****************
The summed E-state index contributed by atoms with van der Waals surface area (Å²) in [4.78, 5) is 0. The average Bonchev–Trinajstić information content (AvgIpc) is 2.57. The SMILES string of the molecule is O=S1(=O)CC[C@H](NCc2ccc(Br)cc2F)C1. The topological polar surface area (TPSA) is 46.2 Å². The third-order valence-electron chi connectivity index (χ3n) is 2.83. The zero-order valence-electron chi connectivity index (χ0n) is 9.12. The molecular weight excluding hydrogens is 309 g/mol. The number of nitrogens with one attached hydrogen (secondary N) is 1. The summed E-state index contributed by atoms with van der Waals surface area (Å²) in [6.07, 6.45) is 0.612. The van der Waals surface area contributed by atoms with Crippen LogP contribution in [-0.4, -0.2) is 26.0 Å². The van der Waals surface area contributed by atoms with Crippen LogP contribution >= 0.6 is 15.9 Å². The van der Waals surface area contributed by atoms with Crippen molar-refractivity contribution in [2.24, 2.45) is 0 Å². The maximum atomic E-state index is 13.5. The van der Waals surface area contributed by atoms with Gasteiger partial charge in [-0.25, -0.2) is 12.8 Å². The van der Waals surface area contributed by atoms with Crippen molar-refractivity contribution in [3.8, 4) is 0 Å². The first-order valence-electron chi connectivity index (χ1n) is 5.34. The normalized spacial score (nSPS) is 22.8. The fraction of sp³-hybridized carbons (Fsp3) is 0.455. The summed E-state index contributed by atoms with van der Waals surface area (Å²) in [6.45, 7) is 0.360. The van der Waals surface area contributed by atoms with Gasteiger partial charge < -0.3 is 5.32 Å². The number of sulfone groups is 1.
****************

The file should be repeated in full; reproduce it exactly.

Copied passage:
The summed E-state index contributed by atoms with van der Waals surface area (Å²) in [4.78, 5) is 0. The average Bonchev–Trinajstić information content (AvgIpc) is 2.57. The SMILES string of the molecule is O=S1(=O)CC[C@H](NCc2ccc(Br)cc2F)C1. The topological polar surface area (TPSA) is 46.2 Å². The third-order valence-electron chi connectivity index (χ3n) is 2.83. The zero-order valence-electron chi connectivity index (χ0n) is 9.12. The molecular weight excluding hydrogens is 309 g/mol. The number of nitrogens with one attached hydrogen (secondary N) is 1. The summed E-state index contributed by atoms with van der Waals surface area (Å²) in [6.07, 6.45) is 0.612. The van der Waals surface area contributed by atoms with Crippen LogP contribution in [-0.4, -0.2) is 26.0 Å². The van der Waals surface area contributed by atoms with Crippen LogP contribution >= 0.6 is 15.9 Å². The van der Waals surface area contributed by atoms with Crippen molar-refractivity contribution in [2.24, 2.45) is 0 Å². The maximum atomic E-state index is 13.5. The van der Waals surface area contributed by atoms with Gasteiger partial charge in [-0.25, -0.2) is 12.8 Å². The van der Waals surface area contributed by atoms with Crippen molar-refractivity contribution in [3.8, 4) is 0 Å². The first-order valence-electron chi connectivity index (χ1n) is 5.34. The normalized spacial score (nSPS) is 22.8. The fraction of sp³-hybridized carbons (Fsp3) is 0.455. The summed E-state index contributed by atoms with van der Waals surface area (Å²) in [6.45, 7) is 0.360. The van der Waals surface area contributed by atoms with Gasteiger partial charge < -0.3 is 5.32 Å². The number of sulfone groups is 1.